Jesus’ Demeanor

Looking at the stories of the prophets, I realized that these were some fiercely devoted guys. Some personally slew people who they saw as enemies of God, some called down lightening to smite enemies of God, and some called for people to come down with a disease. Looking at the stories of King David, he had a serious body count adding up and it wasn’t limited to enemies. In comparison, Jesus might seem like something of a weakling for not having any blood on his hands – but then again, that’s why he’s the savior.

So when I talk about Jesus’ example in his public ministry, people often feel the need to defend his rather pacifistic demeanor by bringing up the cleansing of the temple as proof that in his righteous anger he was a serious threat. They might also bring up the verse that says that heaven’s army of angels are at his order – if he wanted to he could have called them down and destroyed the Romans but he didn’t because of some unknown reason for his ways are higher than ours.

It doesn’t matter than in other stories when the crowed wanted to make Jesus king that he would just slip away. It doesn’t matter that when one of the disciples said “Hey! This town just disrespected you! Let’s show them who you really are and call down fire from heaven to teach them a lesson!” that Jesus said “No, let’s just move on to the next town instead.” It doesn’t matter that Jesus annoyed the religious leaders of his day by going to party with the biggest sinners of his day.

This is Jesus – the Lord of lords and the King of kings! He is the son of God! The same God that taught Egypt a thing or two when He sent the ten plagues upon them and even then He hadn’t finished using the Israelites as implements of his judgement on the Canaanites. Surely he’s a chip off of the old block? Certainly the apple didn’t fall far from the tree!

And yet … Jesus could have raised an army of men – but he attracted crowds including women. Jesus could have joined the rebels and helped them to resist to the Romans – but he didn’t offer them any resistance when he was arrested, tried, beaten, or crucified. To our way of thinking, to prove one’s toughness, it is necessary to beat up the strongest or baddest guy in the place so that everyone else will know that it would be unwise to challenge us. But Jesus’ plan is this: “I know that my father has given me complete authority to do anything I want, but I lay it down. I won’t call for fire to destroy your town or lightening to take your life. I will control myself and limit myself for your sake.” That’s Jesus nine times out of ten.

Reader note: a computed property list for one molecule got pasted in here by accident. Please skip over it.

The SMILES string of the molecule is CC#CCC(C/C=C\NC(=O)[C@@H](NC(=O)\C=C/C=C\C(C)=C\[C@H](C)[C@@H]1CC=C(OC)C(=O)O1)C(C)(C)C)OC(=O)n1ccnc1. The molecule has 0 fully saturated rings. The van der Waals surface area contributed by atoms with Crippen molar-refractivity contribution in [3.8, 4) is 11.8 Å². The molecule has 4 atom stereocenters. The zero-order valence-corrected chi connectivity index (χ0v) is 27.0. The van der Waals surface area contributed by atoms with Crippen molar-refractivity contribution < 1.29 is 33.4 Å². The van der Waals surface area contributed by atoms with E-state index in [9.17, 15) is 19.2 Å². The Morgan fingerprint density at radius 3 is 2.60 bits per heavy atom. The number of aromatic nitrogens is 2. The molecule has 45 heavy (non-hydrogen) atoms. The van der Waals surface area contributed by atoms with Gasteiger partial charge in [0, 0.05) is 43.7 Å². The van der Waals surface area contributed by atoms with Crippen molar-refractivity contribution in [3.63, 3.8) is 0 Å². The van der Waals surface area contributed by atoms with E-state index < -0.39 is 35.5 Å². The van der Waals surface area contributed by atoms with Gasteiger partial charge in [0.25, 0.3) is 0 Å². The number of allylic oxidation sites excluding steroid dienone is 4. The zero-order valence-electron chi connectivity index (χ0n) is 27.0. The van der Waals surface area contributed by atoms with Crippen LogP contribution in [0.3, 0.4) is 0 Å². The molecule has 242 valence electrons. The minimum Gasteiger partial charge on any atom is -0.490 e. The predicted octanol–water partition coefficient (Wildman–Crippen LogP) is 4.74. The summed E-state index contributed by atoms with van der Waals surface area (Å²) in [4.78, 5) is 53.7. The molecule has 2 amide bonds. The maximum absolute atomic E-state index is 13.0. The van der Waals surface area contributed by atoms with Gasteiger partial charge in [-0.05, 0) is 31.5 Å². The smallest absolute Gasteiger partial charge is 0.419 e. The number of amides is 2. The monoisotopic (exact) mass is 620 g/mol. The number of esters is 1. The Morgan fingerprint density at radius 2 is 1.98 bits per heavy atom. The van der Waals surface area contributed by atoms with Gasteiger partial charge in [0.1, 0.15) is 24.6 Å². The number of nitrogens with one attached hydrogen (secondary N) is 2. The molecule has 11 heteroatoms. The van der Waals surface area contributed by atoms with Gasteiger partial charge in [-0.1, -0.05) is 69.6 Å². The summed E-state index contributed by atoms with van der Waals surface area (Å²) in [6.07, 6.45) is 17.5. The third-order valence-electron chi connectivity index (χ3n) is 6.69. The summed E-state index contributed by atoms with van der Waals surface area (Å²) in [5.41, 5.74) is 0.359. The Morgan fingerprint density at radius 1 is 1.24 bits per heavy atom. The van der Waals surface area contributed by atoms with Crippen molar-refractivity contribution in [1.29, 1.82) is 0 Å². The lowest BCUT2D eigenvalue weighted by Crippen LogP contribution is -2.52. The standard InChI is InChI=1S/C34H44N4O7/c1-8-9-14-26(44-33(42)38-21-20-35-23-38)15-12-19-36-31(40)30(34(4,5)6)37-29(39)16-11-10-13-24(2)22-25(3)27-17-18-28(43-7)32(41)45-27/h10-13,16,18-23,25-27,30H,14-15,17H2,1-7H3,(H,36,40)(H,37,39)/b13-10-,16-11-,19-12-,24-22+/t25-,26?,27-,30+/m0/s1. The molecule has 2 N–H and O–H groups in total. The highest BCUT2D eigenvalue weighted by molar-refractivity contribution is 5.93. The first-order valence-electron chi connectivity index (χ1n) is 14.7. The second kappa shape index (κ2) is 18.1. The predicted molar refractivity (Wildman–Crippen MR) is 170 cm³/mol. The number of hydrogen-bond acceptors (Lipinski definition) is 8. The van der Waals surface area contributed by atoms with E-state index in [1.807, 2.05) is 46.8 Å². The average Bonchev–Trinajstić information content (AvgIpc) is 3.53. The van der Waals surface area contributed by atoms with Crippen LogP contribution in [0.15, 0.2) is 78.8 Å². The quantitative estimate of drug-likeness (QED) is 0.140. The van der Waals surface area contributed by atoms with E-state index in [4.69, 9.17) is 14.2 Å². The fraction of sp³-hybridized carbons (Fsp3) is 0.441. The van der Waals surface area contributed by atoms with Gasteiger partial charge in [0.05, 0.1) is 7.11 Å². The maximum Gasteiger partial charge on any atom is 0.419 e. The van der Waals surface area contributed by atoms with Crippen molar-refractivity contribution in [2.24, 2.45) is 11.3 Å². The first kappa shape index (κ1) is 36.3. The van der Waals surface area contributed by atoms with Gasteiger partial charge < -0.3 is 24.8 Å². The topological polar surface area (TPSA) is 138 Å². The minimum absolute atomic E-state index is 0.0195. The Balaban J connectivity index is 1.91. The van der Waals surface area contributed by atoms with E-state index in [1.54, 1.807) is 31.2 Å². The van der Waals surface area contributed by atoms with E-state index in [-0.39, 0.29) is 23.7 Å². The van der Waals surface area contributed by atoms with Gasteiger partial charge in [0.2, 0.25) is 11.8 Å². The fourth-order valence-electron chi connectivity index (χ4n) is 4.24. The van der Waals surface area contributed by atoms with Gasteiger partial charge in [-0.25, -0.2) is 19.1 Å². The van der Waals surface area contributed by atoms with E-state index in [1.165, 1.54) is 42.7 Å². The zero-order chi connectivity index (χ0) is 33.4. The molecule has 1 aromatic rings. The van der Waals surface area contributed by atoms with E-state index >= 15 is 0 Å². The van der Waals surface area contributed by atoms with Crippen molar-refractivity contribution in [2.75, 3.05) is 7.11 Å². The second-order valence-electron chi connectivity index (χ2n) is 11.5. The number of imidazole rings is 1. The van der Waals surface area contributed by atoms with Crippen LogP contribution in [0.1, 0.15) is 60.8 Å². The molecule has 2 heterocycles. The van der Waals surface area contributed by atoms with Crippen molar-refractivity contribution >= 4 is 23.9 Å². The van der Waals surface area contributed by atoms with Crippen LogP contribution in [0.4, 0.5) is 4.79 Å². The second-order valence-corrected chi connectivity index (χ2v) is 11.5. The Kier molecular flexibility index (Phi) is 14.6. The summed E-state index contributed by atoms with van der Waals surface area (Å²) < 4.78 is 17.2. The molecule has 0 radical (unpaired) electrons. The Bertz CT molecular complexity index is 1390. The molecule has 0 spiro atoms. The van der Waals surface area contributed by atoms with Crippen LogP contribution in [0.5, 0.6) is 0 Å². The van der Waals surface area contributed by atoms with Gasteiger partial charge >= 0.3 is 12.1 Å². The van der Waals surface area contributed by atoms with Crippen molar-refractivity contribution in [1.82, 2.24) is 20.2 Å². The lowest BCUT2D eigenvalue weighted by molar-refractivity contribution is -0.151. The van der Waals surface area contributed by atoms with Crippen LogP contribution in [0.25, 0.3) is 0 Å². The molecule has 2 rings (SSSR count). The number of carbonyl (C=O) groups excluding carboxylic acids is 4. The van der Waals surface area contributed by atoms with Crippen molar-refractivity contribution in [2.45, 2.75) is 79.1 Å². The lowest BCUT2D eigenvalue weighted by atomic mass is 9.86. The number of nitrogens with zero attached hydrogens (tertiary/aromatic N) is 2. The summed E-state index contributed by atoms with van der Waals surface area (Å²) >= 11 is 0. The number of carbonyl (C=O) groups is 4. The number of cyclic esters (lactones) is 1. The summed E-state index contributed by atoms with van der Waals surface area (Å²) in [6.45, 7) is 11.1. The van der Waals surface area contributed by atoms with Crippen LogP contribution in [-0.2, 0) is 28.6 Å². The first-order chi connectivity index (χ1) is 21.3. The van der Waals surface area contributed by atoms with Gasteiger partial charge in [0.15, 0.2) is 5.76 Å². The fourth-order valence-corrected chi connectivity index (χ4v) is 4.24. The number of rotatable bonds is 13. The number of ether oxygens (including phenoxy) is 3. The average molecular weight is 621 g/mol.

It must be our own way of thinking that is the flaw – that self-control and limitation is weakness and fighting and outpouring of anger is strength. We point to the cleansing of the temple as if that’s how Jesus really, truly was and in all the instances where he wasn’t like that on the outside, that’s something like what was going on inside. I just find it an odd thing to say: “Jesus’ passion for the temple burns when he cleanses it … but he also prophesied that in three days not a stone will be standing…” Cleaning out the money changers today does not prevent them from returning tomorrow or the day after. Is it the temple or something else that he’s zealous for?

You see, every generation of humanity has happened to interpret Jesus through their own understanding. Different generations had different pieces of information. We need to consider what pieces are missing from the picture of Jesus and to do our best not to try to fill in the missing pieces with our own ideas about what should be there based upon what we can see.

To The Journey

Exactly ten years ago, I started TheUnmaskedAvenger. I eventually ran out of things to say and stopped blogging. Two years ago, I returned to it; this time it was just for me. It is amazing to see how many of the things I’ve said have struck a chord with others. Church can be an amazingly wonderful mountain-top experience with a great view of the bright sun; and church can be a dark, deep valley with steep sides. Church can make beautiful music; and it can make a noisy din that vaguely resembles music. Church can be a close-knit family of supportive brothers and sisters in tough times; and it can be an isolated group of insiders who routinely exclude others who aren’t on the same page. It can be anything and everything; both good and bad.

The church I remember from when I was little is totally different than the one I know now. And I’m a different person, because of it. I’ve weathered quite a few storms over the years. I had to figure out a lot for myself, but thankfully other bloggers were seing some of the same issues that I had. So I knew that I wasn’t alone and I felt like that there others out there who understood. I had to learn to learn a lot of things. I learned to stand my ground, I learned to defend my beliefs and I learned to hold fast to them when the storms raged at their fiercest.